Mérida Interview: María Mercedes Moreno of Mama Coca 2/21/03

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Based in Paris and dividing her time between France and her native Colombia, María Mercedes Moreno is the coordinator of Mama Coca (http://www.mamacoca.org), an international consortium of academics, activists and researchers studying the illicit crops of Latin America. A political scientist with an advanced degree in ethnology, Moreno is an instructor in the French national university system. DRCNet spoke with Moreno by phone from her home in Paris before the conference began.

Week Online: What is Mama Coca? Who is involved?

María Mercedes Moreno: Mama Coca began as a loose network mainly of academics concerned with coca production in Colombia. People working in the field found that we needed to network to exchange information, and so much material was coming through that we started a journal. It really started with Plan Colombia, the US drug war policy in that country, but now it has grown to encompass Peru, Bolivians working with Evo Morales, and we are even forming relationships with Brazilian President Lula da Silva and his Workers Party.

Our first mission is to stop the chemical warfare in Colombia. The fumigation of crops there is only becoming more intense. President Uribe wants more and more spraying; he's said so himself. And it's not only the spraying with glyphosate. They're doing biological warfare experiments on the Ecuadorian border, testing the fungus oxysporum.

WOL: The US has become increasingly involved in Colombia. How is it going?

Moreno: Things are getting worse. President Uribe is working to create new paramilitary forces, the so-called self-defense forces. He is legitimizing the paramilitaries because the dialogue now is with them, not with the guerrillas. These self-defense forces basically protect the oligarchy from social protests, land reforms and guerrilla extortion. Uribe is in effect creating a counter-agrarian reform. And Uribe is legitimizing the paramilitaries with the acknowledgement of the US. The US says, "Carlos Castano [paramilitary leader], we can't talk to you because you're a drug trafficker," so Castano says okay, he's not a trafficker anymore. It's like a game.

The paramilitaries are using the money from the drug trade to buy land -- that is a key element of the counter-agrarian reform. When the government wants to fumigate, first they send in the paramilitaries, who "cleanse" the land, they assault the people and push them out, because otherwise the guerrillas could shoot down the spray planes. But the paramilitaries also want the land for cattle-raising. They either buy it or take it. Part of the problem is that the Colombian army is so corrupt that it is hard to win a war with them. That's why they need the paramilitaries. The army doesn't want to fight the guerrillas, but the paramilitaries are in it for the land and they're willing to go in and do what has to be done. That is why the US accepts the paramilitaries.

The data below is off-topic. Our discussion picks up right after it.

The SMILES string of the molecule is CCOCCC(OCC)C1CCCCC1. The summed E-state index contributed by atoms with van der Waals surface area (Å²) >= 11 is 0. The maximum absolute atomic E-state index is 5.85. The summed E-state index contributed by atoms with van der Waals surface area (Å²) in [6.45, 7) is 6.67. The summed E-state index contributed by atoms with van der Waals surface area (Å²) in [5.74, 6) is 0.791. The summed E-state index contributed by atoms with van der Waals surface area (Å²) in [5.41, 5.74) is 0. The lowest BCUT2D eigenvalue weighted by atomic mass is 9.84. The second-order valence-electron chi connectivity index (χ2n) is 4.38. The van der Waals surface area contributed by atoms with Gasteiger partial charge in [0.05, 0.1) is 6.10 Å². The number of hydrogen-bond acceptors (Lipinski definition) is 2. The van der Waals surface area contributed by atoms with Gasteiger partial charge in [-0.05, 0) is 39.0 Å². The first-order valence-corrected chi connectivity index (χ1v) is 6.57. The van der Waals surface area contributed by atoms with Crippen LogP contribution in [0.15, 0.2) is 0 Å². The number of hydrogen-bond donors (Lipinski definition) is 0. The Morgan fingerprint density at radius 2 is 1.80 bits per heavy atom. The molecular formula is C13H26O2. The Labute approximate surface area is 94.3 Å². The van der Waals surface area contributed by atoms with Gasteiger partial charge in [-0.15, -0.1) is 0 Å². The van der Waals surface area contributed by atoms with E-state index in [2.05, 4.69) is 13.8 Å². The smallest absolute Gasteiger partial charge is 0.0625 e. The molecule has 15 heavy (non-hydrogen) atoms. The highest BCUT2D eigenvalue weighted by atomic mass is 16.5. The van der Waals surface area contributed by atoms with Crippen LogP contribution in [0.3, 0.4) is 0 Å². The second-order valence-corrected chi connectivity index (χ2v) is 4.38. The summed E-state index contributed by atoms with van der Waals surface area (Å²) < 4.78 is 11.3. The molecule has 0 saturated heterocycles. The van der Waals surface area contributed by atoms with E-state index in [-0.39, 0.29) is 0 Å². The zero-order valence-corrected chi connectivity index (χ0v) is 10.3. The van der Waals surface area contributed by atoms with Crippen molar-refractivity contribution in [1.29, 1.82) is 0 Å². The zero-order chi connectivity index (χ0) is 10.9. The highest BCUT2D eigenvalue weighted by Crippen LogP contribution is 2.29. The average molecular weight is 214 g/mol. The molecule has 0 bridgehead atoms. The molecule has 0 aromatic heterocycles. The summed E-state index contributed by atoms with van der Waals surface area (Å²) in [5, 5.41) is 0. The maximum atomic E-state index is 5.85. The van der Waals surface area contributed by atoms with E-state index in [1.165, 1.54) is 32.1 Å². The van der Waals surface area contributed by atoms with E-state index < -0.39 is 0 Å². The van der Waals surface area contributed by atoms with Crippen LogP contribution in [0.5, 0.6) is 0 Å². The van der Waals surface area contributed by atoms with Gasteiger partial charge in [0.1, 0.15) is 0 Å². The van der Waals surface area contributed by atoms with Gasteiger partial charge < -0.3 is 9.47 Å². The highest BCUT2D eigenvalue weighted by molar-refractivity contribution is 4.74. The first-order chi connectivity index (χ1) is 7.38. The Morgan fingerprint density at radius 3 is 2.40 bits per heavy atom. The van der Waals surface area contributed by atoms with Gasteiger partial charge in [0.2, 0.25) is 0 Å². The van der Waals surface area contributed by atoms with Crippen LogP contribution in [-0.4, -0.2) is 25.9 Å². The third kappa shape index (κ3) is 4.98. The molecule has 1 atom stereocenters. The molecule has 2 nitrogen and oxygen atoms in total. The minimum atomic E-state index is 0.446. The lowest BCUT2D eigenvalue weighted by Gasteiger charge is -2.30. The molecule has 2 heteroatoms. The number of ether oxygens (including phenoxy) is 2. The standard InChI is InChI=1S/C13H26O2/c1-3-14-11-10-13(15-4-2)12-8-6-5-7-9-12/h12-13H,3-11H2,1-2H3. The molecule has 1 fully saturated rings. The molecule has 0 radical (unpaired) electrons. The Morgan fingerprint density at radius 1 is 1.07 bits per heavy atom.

We are seeing increased human rights violations, increased violence. By using the paramilitaries, the government is privatizing the violence, and of course, the US government is in on it. This is not left-wing conspiracy talk; this is what the researchers and academics are reporting. It sends the helicopters, it pays for the spraying, it has troops now in Colombia protecting an oil pipeline. And Uribe has this pending referendum that includes an article against drug trafficking and addiction, but it is hallucinatory. It is all directed at small producers and consumers and really says nothing about large-scale trafficking. There is no mention of seizing traffickers' assets. Instead he is talking about recriminalizing drug possession. In Colombia, smoking a joint is like having a glass of wine. They think they can turn this back.

There is also a very dangerous concentration of power in the Uribe administration. Uribe's people tell me he is determined to be a strong leader, although he is certainly not autonomous when it comes to the US. Likewise, his right-hand man, Fernando Londono, is now both Minister of Justice and Minister of Government. Londono has said that the people who oppose fumigation are with the guerrillas, they are subversives. This is a very repressive sort of mini-dictatorship.

WOL: Does Mama Coca take a position on legalization and regulation of the trade?